I’ve written a couple Everlane reviews before but I was sent the pieces for those posts. Today I want to talk you through the Everlane pieces I’ve purchased with my own money. All four of the pieces I’m going to talk about today I purchased second hand and two are no longer available on the Everlane website. I think the review has merit in spite of that because it speaks to the quality of Everlane garments in general. So, that said, let’s get into my third Everlane review!
A little over a month ago I committed to the Slow Fashion Summer for 2019. I wrote about it in some detail here so I’ll try not to repeat myself. Collaction created the challenge, in which participants buy no new clothing (second hand or swapped is ok) for three months. The challenge this season runs from June 21st to September 21st. Their aim was to get 10,000 participants. Currently there are 14,487 people taking part. The point of the challenge is to draw attention to the wasteful nature of fast fashion, one of the world’s biggest polluters.
I’m not shopping for anything new at the moment, but I thought I’d make a wishlist for the Everlane Summer Choose What You Pay Event for you (and tbh me, if any of these things are still hanging around when the slow fashion season challenge is over). I hope this list helps you navigate the sale!
Everlane Choose What You Pay Event
My Picks – Shoes
In a recent post I talked about why I’m making the change to shopping sustainably. Now I’m taking that a step further and have committed to Slow Fashion Summer, which I discovered through Renée’s blog. Mother Nature will be a bit happier and so will my poor, battered credit card. The basics of the Slow Fashion Season challenge are that from June 21st to September 21st 10,000 people will buy no new clothes. Second hand shopping, swapping, and up-cycling are all ok. The current challenge has 14,487 participants. Considering the fact that it takes 2,700 liters of water to make a single tee-shirt, this challenge has the potential to make quite a positive impact.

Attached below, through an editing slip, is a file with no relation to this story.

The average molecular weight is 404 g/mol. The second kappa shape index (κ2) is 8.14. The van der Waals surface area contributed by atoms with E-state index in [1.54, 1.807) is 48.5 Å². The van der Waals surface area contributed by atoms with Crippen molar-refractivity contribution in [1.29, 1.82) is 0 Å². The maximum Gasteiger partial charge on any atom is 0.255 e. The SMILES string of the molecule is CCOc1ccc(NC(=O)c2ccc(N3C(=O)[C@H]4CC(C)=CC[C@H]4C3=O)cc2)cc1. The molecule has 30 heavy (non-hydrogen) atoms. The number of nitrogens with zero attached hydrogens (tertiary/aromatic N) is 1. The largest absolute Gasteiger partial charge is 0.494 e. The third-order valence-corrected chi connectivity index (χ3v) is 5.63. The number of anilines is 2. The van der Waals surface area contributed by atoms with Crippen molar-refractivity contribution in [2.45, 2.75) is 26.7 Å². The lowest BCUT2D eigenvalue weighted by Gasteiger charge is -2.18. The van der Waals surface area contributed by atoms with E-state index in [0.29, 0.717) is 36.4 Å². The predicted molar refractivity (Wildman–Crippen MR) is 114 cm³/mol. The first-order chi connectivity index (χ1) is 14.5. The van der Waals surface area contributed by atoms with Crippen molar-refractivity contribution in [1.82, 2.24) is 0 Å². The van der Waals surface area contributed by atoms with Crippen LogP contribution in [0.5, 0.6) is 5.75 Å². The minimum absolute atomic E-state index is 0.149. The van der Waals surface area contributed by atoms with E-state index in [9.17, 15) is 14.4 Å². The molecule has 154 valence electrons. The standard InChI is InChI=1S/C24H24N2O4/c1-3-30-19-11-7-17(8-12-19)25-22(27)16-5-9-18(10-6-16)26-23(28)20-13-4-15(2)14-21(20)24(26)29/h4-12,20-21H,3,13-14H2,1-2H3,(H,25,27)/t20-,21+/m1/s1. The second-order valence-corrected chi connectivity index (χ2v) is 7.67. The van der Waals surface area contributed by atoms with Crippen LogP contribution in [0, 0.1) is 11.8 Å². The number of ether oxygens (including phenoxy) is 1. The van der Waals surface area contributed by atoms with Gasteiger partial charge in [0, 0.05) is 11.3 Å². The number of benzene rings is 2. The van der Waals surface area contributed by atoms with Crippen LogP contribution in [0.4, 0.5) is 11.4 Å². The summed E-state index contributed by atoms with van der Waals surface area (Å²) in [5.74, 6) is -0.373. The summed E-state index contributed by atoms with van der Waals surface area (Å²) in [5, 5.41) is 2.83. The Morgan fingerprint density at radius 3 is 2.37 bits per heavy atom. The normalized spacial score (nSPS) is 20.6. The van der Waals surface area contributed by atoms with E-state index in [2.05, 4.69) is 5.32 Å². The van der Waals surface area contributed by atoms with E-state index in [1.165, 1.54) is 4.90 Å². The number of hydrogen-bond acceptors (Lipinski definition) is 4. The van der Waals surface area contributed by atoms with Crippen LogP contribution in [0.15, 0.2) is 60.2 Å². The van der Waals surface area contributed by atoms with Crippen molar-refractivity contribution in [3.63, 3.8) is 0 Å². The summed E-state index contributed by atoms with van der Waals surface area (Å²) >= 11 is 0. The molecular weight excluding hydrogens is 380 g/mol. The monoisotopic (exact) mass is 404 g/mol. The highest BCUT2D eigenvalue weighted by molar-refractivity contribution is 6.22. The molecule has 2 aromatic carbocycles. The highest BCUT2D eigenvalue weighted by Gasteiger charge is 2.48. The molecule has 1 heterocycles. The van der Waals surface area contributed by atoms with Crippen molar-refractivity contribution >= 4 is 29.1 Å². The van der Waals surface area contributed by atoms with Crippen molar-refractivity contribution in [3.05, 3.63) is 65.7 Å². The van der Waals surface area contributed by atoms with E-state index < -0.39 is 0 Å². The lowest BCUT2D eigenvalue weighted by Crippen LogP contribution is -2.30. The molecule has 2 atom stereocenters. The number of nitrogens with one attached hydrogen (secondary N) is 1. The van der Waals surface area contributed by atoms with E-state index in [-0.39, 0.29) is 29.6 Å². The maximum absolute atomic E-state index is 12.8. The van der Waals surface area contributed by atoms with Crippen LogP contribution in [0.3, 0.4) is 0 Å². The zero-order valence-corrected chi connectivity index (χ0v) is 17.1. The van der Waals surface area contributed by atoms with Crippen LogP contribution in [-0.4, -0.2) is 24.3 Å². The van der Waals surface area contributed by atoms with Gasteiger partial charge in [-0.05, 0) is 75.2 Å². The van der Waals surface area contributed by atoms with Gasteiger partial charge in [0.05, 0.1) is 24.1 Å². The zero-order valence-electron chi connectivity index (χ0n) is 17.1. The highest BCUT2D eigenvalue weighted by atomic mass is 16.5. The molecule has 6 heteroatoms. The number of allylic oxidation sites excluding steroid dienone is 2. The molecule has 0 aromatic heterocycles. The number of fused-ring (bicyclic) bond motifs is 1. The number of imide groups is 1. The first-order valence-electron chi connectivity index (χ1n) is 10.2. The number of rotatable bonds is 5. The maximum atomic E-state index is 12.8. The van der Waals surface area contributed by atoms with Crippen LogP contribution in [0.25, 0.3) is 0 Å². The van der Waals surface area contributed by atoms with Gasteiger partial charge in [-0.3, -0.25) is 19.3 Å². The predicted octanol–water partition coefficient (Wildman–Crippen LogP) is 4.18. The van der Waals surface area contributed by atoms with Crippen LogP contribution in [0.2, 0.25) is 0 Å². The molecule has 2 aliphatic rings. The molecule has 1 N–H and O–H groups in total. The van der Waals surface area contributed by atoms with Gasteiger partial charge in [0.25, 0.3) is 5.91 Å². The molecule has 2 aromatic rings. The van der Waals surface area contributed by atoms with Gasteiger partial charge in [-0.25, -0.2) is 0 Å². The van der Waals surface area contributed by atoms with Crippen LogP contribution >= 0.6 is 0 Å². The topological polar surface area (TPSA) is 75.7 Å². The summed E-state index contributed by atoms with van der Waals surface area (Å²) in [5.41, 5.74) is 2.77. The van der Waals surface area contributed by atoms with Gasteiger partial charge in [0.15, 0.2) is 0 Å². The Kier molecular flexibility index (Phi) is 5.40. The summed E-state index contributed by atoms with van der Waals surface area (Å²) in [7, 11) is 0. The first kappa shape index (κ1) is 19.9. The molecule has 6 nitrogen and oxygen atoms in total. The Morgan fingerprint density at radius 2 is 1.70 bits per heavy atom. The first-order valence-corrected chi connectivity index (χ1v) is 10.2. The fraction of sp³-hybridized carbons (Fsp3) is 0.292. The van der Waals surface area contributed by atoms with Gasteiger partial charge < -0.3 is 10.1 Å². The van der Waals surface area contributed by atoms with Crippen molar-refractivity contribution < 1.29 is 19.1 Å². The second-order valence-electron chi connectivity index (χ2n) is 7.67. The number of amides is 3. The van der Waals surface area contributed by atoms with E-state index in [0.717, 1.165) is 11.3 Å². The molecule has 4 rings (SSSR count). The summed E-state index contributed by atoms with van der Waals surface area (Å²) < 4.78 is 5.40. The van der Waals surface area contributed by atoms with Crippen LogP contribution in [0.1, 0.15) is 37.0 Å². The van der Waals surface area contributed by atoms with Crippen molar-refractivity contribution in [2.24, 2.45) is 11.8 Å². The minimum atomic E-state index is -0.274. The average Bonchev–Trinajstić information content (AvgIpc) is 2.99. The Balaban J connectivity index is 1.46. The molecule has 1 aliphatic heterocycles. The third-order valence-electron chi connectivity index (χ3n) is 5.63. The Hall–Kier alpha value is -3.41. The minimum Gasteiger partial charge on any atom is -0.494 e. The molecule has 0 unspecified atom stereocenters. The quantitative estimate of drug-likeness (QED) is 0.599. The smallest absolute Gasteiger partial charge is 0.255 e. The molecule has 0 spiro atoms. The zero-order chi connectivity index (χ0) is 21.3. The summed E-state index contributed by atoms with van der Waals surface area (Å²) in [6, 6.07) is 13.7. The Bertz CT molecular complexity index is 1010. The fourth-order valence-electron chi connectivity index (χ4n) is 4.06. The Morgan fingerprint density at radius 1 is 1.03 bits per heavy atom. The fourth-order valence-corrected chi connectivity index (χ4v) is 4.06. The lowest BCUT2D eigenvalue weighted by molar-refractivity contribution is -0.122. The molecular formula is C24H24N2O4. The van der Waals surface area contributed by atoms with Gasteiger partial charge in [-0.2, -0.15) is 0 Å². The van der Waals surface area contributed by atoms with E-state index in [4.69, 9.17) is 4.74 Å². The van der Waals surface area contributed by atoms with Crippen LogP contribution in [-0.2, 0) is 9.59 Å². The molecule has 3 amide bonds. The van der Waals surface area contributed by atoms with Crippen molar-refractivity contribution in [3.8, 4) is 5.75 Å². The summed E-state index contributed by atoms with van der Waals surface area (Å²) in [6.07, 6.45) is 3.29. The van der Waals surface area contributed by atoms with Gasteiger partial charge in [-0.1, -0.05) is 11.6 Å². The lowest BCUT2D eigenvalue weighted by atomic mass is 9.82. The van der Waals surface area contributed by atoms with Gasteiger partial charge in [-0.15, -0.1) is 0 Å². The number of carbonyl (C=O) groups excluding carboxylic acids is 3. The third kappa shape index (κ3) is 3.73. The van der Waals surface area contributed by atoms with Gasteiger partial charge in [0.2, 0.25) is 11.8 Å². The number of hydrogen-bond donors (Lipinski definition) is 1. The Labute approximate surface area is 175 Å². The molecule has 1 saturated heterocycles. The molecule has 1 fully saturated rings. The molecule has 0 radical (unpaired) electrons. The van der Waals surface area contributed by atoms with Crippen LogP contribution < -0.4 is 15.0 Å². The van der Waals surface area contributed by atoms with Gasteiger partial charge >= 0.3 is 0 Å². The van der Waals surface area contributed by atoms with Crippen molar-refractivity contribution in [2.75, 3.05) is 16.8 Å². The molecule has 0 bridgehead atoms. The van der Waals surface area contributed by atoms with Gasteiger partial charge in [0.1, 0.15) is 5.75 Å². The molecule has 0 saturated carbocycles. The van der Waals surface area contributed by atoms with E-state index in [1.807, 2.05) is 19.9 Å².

From the Collaction website:
The fashion industry is responsible for enormous amounts of water consumption (32 million Olympic size swimming pools per year) and CO2 emissions (8% of global greenhouse emissions – and growing fast). If 10,000 people participate, we will save the equivalent of up to 300 million liters of water and 1 million kilograms of CO2 emissions.* Also, textile dyeing is the second largest polluter of clean water globally, only after agriculture. Then there is the enormous waste creation (148 million tons by 2030) and land use (115 million hectares by 2030), and we haven’t even started on labour conditions yet…Enough numbers, time for action. Time for Slow Fashion Season!
My favourite second-hand pieces
In the spirit of the challenge I thought I’d talk you through some of my favourite second hand pieces.